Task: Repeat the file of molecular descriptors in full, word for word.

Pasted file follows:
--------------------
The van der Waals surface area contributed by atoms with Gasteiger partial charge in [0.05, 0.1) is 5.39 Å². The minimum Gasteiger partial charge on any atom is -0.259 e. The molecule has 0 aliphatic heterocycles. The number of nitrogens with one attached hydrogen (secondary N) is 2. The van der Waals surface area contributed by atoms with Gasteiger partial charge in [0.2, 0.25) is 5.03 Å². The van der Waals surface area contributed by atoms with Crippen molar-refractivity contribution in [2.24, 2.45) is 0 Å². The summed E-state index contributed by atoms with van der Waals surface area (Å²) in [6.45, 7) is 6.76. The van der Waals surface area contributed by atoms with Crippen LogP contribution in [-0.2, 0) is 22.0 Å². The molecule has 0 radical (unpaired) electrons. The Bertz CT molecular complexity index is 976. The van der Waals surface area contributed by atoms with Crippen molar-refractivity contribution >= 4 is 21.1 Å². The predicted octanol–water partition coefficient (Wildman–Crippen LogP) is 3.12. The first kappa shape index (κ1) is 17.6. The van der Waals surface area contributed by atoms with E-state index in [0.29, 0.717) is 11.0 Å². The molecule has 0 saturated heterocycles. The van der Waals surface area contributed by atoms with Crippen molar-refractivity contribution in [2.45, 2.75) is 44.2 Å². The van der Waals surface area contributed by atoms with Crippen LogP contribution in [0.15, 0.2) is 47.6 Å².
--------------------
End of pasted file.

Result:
The van der Waals surface area contributed by atoms with Gasteiger partial charge in [0.05, 0.1) is 5.39 Å². The minimum Gasteiger partial charge on any atom is -0.259 e. The molecule has 0 aliphatic heterocycles. The number of nitrogens with one attached hydrogen (secondary N) is 2. The van der Waals surface area contributed by atoms with Gasteiger partial charge in [0.2, 0.25) is 5.03 Å². The van der Waals surface area contributed by atoms with Crippen molar-refractivity contribution in [2.24, 2.45) is 0 Å². The summed E-state index contributed by atoms with van der Waals surface area (Å²) in [6.45, 7) is 6.76. The van der Waals surface area contributed by atoms with Crippen LogP contribution in [-0.2, 0) is 22.0 Å². The molecule has 0 radical (unpaired) electrons. The Bertz CT molecular complexity index is 976. The van der Waals surface area contributed by atoms with Crippen molar-refractivity contribution >= 4 is 21.1 Å². The predicted octanol–water partition coefficient (Wildman–Crippen LogP) is 3.12. The first kappa shape index (κ1) is 17.6. The van der Waals surface area contributed by atoms with E-state index in [0.29, 0.717) is 11.0 Å². The molecule has 0 saturated heterocycles. The van der Waals surface area contributed by atoms with Crippen molar-refractivity contribution in [2.45, 2.75) is 44.2 Å². The van der Waals surface area contributed by atoms with Crippen LogP contribution in [0.15, 0.2) is 47.6 Å².